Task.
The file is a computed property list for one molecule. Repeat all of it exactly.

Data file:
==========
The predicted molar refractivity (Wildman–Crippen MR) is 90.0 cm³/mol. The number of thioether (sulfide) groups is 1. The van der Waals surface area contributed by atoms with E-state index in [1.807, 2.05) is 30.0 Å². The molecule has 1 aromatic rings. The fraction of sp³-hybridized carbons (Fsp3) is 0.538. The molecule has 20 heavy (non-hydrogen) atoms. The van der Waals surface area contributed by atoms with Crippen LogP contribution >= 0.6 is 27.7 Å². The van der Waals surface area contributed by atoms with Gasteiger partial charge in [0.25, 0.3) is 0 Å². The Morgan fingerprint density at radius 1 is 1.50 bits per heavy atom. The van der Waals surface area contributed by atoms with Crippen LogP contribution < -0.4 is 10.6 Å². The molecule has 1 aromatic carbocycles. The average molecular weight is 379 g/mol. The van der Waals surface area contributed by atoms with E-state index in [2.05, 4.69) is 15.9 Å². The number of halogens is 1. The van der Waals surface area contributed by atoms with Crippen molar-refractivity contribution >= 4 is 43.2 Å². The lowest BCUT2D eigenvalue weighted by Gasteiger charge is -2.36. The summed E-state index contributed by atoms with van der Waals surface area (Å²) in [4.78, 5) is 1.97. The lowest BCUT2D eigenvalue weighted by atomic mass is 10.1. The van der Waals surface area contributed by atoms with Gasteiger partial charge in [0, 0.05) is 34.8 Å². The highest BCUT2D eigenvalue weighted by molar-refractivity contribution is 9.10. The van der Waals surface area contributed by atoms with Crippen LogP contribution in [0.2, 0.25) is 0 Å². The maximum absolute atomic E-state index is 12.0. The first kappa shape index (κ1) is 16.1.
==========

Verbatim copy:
The predicted molar refractivity (Wildman–Crippen MR) is 90.0 cm³/mol. The number of thioether (sulfide) groups is 1. The van der Waals surface area contributed by atoms with E-state index in [1.807, 2.05) is 30.0 Å². The molecule has 1 aromatic rings. The fraction of sp³-hybridized carbons (Fsp3) is 0.538. The molecule has 20 heavy (non-hydrogen) atoms. The van der Waals surface area contributed by atoms with Crippen LogP contribution >= 0.6 is 27.7 Å². The van der Waals surface area contributed by atoms with Gasteiger partial charge in [0.25, 0.3) is 0 Å². The Morgan fingerprint density at radius 1 is 1.50 bits per heavy atom. The van der Waals surface area contributed by atoms with Crippen LogP contribution < -0.4 is 10.6 Å². The molecule has 1 aromatic carbocycles. The average molecular weight is 379 g/mol. The van der Waals surface area contributed by atoms with E-state index in [2.05, 4.69) is 15.9 Å². The number of halogens is 1. The van der Waals surface area contributed by atoms with Crippen molar-refractivity contribution >= 4 is 43.2 Å². The lowest BCUT2D eigenvalue weighted by Gasteiger charge is -2.36. The summed E-state index contributed by atoms with van der Waals surface area (Å²) in [4.78, 5) is 1.97. The lowest BCUT2D eigenvalue weighted by atomic mass is 10.1. The van der Waals surface area contributed by atoms with Gasteiger partial charge in [0, 0.05) is 34.8 Å². The highest BCUT2D eigenvalue weighted by molar-refractivity contribution is 9.10. The van der Waals surface area contributed by atoms with Crippen LogP contribution in [0.2, 0.25) is 0 Å². The maximum absolute atomic E-state index is 12.0. The first kappa shape index (κ1) is 16.1.